Onion Creek Ranch, Lohn, Texas
Suzanne W. Gasparotto, Onion Creek Ranch, Lohn, TX
Lohn, Texas
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Mastitis is essentially an infected udder. Does of all goat breeds can contract mastitis, but it is more often seen in heavy milkers. Since bacteria that cause mastitis enter the udder through the teats, the cleanliness of pens and feeding areas has a significant impact on whether or not mastitis develops in a herd. There is some evidence that mastitis can be hereditary, but it is fair to say that it is mostly acquired via external sources.

Mastitis prevents a lactating doe from providing quality milk for her kids. Indeed, it sometimes prevents her from nursing them, creating a "bottle baby" situation. The udder gets swollen, hard, and hot. The milk, if there is any, is stringy, spotted with blood, and often unuseable.

Mastitis is not responsive to injectable antibiotics because the medicine cannot get to the source of the infection. The udder is an interwoven mass of fibrous tissue that is "walled off" from the rest of the doe's body. Never inject a doe's udder with any substance, antibiotic or otherwise; it will kill her.

Treatment involves removing the kid from its mother and bottle feeding it. Occasionally a mild case of mastitis will permit treatment and still allow the kid to nurse, particularly if the infection is in only one teat. The udder is walled off into two parts, each supplying one teat with milk. Milk out the infected udder(s) and infuse each infected teat with an intramammary medication like ToDay (cephapirin sodium) or similar product for at least two and preferably for four to five consecutive days. Massage the udder to move the medication around inside as much as possible. Bag Balm can be applied to the outside of the udder for ease in massaging and for the doe's comfort. Some does run fever with mastitis, so fever-reducing medication must be given.

Since it is virtually impossible to kill all of the bacteria inside the udder, mastitis is usually chronic, recurring with each kidding. For this reason, mastitis is generally a reason for culling a doe in a meat-goat herd.

Ketosis is a pregnancy-related illness in does which can occur either right before or shortly after kidding. Ketosis is the result of producers not providing proper nutrition for pregnant does. The bred female does not receive adequate protein to feed both her and her kids in utero, so either just before or immediately after she kids, her body begins to draw upon its protein reserves so that she can provide milk for her offspring. Deadly ketones are produced as a by-product of this process, as her own body tissues begin to starve.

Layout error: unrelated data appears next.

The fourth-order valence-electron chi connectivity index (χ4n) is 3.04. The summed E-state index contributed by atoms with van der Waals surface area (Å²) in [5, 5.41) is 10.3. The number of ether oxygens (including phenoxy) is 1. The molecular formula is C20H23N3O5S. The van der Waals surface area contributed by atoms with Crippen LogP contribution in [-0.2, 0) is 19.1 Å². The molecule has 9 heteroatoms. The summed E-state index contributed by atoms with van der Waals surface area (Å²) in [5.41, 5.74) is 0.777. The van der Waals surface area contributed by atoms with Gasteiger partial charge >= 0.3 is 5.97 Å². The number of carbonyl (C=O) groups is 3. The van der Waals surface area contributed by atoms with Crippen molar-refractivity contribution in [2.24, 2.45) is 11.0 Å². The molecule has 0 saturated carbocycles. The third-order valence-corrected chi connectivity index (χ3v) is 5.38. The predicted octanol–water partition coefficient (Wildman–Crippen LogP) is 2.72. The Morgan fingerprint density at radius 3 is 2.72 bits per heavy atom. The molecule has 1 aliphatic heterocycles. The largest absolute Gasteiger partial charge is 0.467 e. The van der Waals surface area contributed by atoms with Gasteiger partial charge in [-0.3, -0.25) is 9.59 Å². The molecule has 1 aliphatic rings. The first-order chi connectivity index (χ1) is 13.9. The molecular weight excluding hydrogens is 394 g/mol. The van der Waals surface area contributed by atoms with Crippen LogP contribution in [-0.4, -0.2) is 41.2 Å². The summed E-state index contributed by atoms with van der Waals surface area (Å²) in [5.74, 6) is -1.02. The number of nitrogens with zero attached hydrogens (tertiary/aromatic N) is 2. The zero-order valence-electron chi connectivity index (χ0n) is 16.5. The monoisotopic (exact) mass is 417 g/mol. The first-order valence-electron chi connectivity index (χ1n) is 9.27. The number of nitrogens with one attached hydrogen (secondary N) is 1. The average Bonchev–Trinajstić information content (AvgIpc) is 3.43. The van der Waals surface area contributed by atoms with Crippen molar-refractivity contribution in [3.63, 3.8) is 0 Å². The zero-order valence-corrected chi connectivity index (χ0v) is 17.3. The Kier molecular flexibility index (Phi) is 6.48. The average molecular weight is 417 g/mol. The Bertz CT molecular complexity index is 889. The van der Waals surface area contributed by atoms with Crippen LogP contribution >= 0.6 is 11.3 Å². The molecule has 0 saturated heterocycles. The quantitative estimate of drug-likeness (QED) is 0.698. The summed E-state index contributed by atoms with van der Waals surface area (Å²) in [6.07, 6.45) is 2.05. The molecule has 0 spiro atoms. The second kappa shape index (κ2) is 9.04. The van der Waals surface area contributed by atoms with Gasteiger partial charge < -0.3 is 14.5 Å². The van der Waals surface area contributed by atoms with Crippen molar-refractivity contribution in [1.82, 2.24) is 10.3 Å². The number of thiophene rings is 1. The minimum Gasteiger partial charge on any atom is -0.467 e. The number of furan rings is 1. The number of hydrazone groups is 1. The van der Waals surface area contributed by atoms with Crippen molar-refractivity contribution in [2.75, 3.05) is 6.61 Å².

Treatment is simple. Oral administration of propylene glycol, molasses, or Karo syrup is necessary. The doe will dislike the oily propylene glycol, but it is by far the best product available for treating ketosis. Dosage is based upon weight of the animal.

Prevention is easy. Feed the doe properly during gestation as well as after kidding. Bringing a doe back from a bout of ketosis is difficult, and death often results.

Meat Goat Mania

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All information provided in these articles is based either on personal experience or information provided by others whose treatments and practices have been discussed fully with a vet for accuracy and effectiveness before passing them on to readers.

In all cases, it is your responsibility to obtain veterinary services and advice before using any of the information provided in these articles. Suzanne Gasparotto is not a veterinarian.Neither tennesseemeatgoats.com nor any of the contributors to this website will be held responsible for the use of any information contained herein.

The author, Suzanne Gasparotto, hereby grants to local goat publications and club newsletters, permission to reprint articles published on the Onion Creek Ranch website under these conditions: THE ARTICLE MUST BE REPRODUCED IN ITS ENTIRETY AND THE AUTHOR'S NAME, ADDRESS, AND CONTACT INFORMATION MUST BE INCLUDED AT THE BEGINNING OF THE REPRINT. We would appreciate notification from any clubs or publications when the articles are used. (A copy of the newsletter or publication would also be a welcome addition to our growing library of goat related information!)

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